Trump’s Iran-China trade war gamble surprises, paying off in short-term - Analysis

According to this quiet logical argument, Trump would have to pick which trade war he could succeed in winning: China or Iran.

US President Donald Trump waves to the media before boarding Air Force One in Maryland on April 27 (photo credit: YURI GRIPAS / REUTERS)
US President Donald Trump waves to the media before boarding Air Force One in Maryland on April 27
(photo credit: YURI GRIPAS / REUTERS)
Five hundred thousand disappeared barrels of oil per day and the number 6%.
Those two statistics tell the surprising story of why the Trump administration’s multi-front trade wars with China and against Iran seem to be paying off against the Islamic republic, at least in the short term.
This was not what was expected. China was expected to continue to import oil from Iran even in the face of US sanctions. If anything, the fact the two countries were already sanctioning each other was expected to make Beijing less concerned about additional Tehran-related sanctions.
Due to this view, top Israeli and US officials and economists had all said that if Trump continued his trade war with Beijing that it would damage the sanctions campaign against Iran.
According to this quiet logical argument, Trump would have to pick which trade war he could succeed in winning: China or Iran.
Because of this, Israel preferred that he settle the China trade war a long time ago, so that there would be no distraction from the focus on the Islamic republic.
Israeli fears were that at some point China would offer the US more favorable terms in the two countries’ broader trade dispute, but that the price would be Trump permitting Beijing to quietly continue to buy oil from Tehran.
China is a massive oil importer and places a very high value on having freedom to import from as many sources as possible.
 It seems the experts underestimated the fear the Chinese have of an open-ended trade war with Trump as well as the imbalance in the China-Iran relationship.
Iran exports around 500,000 barrels of oil per day, which is down from an economic forecast not long ago of hoping to import between 1 million to 1.5 million barrels per day.
China was supposed to take an additional 500,000 or likely more barrels per day at least, making up potentially half of all Iranian oil exports.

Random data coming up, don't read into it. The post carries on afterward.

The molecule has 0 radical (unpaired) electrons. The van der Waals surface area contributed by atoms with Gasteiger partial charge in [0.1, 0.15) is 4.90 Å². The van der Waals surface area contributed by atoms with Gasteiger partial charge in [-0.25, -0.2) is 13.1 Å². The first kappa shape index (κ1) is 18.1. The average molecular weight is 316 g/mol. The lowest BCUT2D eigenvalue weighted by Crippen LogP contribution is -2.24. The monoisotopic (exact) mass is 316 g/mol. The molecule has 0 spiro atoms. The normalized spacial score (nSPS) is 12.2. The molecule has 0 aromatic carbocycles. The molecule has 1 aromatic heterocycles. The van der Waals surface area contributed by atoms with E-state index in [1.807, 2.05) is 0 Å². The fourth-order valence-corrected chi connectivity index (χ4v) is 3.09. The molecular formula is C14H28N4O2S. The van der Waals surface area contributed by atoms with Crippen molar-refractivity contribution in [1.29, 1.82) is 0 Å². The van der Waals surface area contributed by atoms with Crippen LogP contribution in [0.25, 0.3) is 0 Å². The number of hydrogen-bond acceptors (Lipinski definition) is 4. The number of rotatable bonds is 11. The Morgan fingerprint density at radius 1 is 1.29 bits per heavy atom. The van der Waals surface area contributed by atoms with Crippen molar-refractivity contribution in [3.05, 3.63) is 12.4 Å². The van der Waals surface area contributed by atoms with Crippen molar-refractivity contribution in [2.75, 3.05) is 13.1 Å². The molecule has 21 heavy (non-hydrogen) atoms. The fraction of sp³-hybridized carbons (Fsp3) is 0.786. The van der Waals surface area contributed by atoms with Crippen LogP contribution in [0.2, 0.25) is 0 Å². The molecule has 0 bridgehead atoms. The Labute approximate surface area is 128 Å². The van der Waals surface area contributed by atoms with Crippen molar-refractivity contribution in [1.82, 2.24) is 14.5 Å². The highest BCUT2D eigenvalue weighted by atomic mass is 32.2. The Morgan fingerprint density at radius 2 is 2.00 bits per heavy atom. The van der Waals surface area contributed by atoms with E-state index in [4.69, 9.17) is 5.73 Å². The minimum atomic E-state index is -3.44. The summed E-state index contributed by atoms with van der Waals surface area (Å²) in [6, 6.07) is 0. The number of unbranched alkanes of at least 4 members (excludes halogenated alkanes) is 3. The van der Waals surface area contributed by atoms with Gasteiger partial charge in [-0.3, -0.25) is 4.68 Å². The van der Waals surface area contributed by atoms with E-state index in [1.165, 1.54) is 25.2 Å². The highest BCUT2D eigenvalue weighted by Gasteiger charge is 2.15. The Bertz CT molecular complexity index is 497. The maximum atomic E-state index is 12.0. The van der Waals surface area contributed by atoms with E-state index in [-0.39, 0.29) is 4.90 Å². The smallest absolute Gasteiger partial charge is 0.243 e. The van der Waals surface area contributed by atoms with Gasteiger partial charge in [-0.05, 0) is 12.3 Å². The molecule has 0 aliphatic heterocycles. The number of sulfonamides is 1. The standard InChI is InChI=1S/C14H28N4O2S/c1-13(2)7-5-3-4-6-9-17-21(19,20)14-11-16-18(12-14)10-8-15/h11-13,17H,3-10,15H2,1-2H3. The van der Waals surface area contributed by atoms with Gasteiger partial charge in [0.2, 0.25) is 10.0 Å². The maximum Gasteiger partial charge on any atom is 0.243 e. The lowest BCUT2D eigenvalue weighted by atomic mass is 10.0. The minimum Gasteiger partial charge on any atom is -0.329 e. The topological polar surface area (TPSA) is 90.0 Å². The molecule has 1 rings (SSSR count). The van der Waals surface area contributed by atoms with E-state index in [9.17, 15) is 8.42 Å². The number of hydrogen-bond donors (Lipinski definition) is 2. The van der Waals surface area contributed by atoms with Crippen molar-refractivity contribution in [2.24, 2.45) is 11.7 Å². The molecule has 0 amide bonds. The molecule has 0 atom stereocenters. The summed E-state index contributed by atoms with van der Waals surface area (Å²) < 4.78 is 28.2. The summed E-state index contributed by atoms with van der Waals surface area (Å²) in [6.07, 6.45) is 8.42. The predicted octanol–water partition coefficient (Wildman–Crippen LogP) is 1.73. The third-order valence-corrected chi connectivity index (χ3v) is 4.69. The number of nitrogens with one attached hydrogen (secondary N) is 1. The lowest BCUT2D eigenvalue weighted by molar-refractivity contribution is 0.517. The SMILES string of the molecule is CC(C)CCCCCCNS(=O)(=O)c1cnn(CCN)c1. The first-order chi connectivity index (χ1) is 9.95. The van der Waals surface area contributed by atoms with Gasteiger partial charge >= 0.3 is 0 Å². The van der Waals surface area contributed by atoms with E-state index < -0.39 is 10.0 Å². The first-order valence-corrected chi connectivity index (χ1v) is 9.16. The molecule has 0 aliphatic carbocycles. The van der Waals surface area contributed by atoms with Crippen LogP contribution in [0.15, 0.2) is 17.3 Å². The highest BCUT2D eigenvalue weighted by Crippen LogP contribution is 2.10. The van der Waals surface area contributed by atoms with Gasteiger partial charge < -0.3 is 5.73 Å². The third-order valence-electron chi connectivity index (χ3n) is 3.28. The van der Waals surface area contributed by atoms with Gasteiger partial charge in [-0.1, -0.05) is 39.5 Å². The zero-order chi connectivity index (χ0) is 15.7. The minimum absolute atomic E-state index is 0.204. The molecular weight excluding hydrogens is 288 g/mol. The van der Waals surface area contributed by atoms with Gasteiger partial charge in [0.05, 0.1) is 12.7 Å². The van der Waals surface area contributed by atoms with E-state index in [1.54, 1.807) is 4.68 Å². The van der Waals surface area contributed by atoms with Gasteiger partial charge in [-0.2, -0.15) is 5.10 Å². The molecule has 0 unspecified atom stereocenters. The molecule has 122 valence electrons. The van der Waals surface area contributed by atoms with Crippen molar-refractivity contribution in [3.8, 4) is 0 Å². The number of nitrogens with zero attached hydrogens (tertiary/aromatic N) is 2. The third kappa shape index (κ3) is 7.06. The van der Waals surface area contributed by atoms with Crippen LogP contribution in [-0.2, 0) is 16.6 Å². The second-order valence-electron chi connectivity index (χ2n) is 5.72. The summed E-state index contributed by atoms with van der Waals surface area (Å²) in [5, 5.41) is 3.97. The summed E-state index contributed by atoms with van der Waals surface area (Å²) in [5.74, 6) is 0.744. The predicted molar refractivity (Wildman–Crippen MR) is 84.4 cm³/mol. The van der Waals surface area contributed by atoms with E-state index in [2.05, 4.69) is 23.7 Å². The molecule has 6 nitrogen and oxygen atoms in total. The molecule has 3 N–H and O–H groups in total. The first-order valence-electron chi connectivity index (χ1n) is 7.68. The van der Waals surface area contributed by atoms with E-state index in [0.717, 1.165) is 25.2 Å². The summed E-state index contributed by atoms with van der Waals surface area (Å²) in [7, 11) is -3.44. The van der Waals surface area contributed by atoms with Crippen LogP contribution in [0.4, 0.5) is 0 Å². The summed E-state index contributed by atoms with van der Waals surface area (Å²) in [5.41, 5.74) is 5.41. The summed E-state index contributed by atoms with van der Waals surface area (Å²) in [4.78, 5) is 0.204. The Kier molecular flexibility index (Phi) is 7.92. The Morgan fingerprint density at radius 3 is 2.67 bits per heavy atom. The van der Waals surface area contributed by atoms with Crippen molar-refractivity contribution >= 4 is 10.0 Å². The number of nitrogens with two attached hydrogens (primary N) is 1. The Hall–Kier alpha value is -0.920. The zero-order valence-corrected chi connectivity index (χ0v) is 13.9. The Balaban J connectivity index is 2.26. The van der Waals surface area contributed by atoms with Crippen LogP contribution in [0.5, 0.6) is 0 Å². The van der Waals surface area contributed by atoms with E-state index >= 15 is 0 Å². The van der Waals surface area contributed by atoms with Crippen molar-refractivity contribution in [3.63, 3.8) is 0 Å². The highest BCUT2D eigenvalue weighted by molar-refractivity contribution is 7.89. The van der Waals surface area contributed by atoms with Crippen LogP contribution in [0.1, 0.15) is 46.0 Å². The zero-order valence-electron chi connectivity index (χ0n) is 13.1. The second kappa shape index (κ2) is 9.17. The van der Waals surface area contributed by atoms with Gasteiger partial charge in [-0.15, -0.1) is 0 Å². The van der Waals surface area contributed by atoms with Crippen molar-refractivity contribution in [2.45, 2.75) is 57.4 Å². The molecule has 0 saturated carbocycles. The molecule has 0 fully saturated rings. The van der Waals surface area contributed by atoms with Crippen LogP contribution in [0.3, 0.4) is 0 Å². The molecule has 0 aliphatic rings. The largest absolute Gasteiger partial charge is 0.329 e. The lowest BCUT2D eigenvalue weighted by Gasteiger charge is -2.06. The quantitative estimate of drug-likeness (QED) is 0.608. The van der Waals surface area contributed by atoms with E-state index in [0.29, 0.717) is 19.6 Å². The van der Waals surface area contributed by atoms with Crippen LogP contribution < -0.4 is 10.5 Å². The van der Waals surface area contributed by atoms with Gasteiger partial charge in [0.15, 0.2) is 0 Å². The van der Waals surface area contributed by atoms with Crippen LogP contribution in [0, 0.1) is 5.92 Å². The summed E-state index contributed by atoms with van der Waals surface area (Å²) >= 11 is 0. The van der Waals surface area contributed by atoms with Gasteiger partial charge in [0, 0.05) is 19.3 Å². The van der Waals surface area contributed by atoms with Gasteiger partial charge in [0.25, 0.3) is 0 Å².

Those 500,000 barrels per day, which have disappeared over the last month, mean there is no more important country to Iran than China.
But the reverse is not true.
The Islamic republic is an important trade partner and oil importer for China, but at the end of the day, even with no sanctions, it only provided Beijing with 6% of its total oil needs.
China always had to do business with many other countries to fulfill the other 94% of its oil needs.
So Iran just is not as important to China, and nowhere near as important as resolving the broader trade dispute with the US favorably.
FOR THESE reasons, China which lashed out at US sanctions and said it would ignore them, is quietly playing ball with Trump on sanctions against Iran.
This, more than any other issue, may be why Tehran is feeling the pressure more this time and tried to set a 60-day deadline for the world to help its economy improve lest it decide to exit the 2015 nuclear deal.
On Sunday, Iranian Oil Minister Bijan Namdar Zangeneh reportedly told the Iranian parliament that the country has “unofficial or unconventional sales, all of which are secret, because if they were made known, America would have immediately blocked them.”
The bluff could not be more obvious.
In the same speech, he admitted that in the past month China has stopped buying oil from Tehran and that multiple other countries who were buying Iranian oil through April were not returning his phone calls.
India and Turkey, both top candidates for trying to circumvent US oil sanctions on Iran, have also quietly stopped purchasing oil from the Islamic republic.
Reportedly, Iran already has around 20 million barrels of oil which have nowhere to go sitting around on ships.
Iran’s oil minister’s desperation sounded a lot like Hezbollah’s Hassan Nasrallah publicly threatening Israel periodically with military conflict, while cowering in a hidden hole in the ground and staying out of the many rounds of fighting between Israel and Hamas.
In other words, Trump’s multi-sided trade war has Iran boxed in far more than it or anyone else expected, and any positive message he is giving the parliament is likely a weak attempt at maintaining their national morale on the issue.
Of course, China may decide to quietly try to circumvent the sanctions at a later date when Trump’s attention is elsewhere.
And no one still has a clue about what point, if any, the maximum pressure campaign will get Iran to negotiate a new nuclear deal on terms which Trump and Israel want.
Yet whatever happens down the road, and ignoring what negative impact the US-China trade war may have on the US economy, it turns out to have surprisingly played to Israel’s advantage in ratcheting up the pressure on Iran by getting China to drop its Iranian-oil purchases.